U.S. and International Equities
Major Markets Mixed
The major equity markets finished the week mixed as inflation worries continued to play a role in investors’ minds amid an excellent third quarter earnings season. International equities, as represented by the developed international (MSCI EAFE) and emerging markets (MSCI EM), lost ground as COVID-19 cases rebounded in Europe. Concerns over China’s continued regulatory crackdown and its economic trajectory also weighed on investor sentiment.
This week, growth names performed well compared to their value counterparts on the back of higher COVID-19 cases worldwide as potential lockdowns could spur increased business for the stay-at-home stocks.
Earnings, Earnings, Earnings
Earnings have been quite exemplary considering the challenges companies are facing as supply chain disruptions and materials and labor shortages affect the global economy. As we conclude quarterly reporting season, earnings are tracking to an almost 40% year-over-year increase for the third quarter, 12 percentage points above the October 1st consensus estimate. On average the largest upside surprises came from the energy, financials, and utilities sectors.
This week’s results from big-box retailers, which could be seen as being directly affected by supply-chain issues, mostly beat analysts’ expectations.
Bonds Reverse Course
The Bloomberg Aggregate Bond Index finished lower for the second consecutive week as yields increased on inflation concerns. Moreover, high-yield corporate bonds, as tracked by the Bloomberg Barclays High Yield index, sold off for the second straight week as well.
Commodities Finish Slightly Lower
Natural gas prices rallied this week, however they only retraced approximately a quarter of last week’s pullback. Oil finished breakeven after having dropped for three straight weeks as weekly inventory data showed more supply build than anticipated. Both gold and silver pulled back this week on profit taking after two consecutive higher weeks for the metals.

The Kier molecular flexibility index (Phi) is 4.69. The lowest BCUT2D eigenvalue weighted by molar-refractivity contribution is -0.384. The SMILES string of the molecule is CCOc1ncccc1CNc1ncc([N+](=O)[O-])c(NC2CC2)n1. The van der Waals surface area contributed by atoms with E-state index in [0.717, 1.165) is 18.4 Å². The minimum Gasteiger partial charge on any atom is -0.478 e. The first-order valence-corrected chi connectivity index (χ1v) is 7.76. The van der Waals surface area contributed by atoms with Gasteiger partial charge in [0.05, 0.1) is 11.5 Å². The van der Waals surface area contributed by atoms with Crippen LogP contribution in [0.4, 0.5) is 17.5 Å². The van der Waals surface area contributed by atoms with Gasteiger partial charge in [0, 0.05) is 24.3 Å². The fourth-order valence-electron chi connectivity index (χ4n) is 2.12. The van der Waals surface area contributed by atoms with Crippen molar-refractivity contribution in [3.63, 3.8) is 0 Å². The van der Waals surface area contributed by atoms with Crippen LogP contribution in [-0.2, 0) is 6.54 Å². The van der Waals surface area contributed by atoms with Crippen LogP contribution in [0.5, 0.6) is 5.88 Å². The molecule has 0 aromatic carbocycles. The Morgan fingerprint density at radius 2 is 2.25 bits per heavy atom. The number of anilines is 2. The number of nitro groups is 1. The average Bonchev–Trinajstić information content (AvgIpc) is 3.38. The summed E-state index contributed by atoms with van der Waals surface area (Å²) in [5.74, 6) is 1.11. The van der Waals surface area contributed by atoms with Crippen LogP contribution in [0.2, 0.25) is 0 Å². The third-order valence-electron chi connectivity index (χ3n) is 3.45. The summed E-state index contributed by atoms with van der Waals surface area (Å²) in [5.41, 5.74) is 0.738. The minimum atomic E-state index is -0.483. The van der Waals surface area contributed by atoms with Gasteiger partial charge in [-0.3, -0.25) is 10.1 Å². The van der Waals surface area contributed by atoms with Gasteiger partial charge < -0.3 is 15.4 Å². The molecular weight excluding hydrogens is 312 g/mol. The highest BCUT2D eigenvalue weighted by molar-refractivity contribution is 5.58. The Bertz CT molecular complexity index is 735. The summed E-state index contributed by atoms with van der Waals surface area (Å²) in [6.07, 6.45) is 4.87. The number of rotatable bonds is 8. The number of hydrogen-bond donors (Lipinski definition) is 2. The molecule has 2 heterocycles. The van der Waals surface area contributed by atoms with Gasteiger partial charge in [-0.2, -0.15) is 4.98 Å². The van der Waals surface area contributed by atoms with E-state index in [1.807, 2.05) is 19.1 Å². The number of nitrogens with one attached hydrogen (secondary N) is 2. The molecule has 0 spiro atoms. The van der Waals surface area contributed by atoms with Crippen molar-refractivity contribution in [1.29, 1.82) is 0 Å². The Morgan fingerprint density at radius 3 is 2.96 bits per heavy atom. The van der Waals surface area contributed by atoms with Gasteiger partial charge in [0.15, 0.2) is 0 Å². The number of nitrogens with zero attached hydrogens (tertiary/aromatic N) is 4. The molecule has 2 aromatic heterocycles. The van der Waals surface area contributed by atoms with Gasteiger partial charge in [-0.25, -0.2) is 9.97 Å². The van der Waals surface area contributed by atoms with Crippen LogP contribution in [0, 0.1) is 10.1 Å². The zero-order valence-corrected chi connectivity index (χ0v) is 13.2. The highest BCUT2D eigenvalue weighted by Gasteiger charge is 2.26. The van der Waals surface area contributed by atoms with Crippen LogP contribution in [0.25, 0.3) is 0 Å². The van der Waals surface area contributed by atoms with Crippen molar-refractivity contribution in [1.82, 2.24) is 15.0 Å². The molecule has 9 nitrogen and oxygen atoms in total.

Economic Weekly Roundup
Solid October Retail Sales
Amid inflation concerns along with the Delta variant, the consumer remains resilient. October retail sales again bested expectations, producing the largest monthly gain since March. Moreover, September retail sales were revised higher, further surpassing economists’ expectations.
Leading Economic Index Point Toward Moderate Growth
The Conference Board released its October Leading Economic Index (LEI) this week, showing a rebound from September. Year-over-year growth, at over 9%, accelerated for the first time since April, indicating low odds of a recession occurring in the next 6 months. Please read more about last month’s LEI through the LPL Research blog post Leading Indicators Show Tempered Optimism For Economy.
Unemployment Claims Steady
Initial claims for unemployment insurance were reported at over 260,000 for the week ending November 13. The report came in slightly above expectations. The four-week moving average of claims has now fallen to near 270,000, which is the lowest since the pandemic began. That being said, this is still about 50,000 above pre-March 2020 levels.
The following economic data is slated to be released during the holiday-shortened week ahead:
- Monday: October Existing Home Sales
- Tuesday: November Markit Purchasing Managers Index (PMI)
- Wednesday: Weekly Initial and Continuing Unemployment Claims, October Building Permits, Personal Consumption Expenditures, Personal Income, New Home Sales, Wholesale Inventories, November University of Michigan Sentiment, Federal Open Market Committee (FOMC) Minutes
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References to markets, asset classes, and sectors are generally regarding the corresponding market index. Indexes are unmanaged statistical composites and cannot be invested into directly. Index performance is not indicative of the performance of any investment and do not reflect fees, expenses, or sales charges. All performance referenced is historical and is no guarantee of future results. All market and index data comes from FactSet and MarketWatch.
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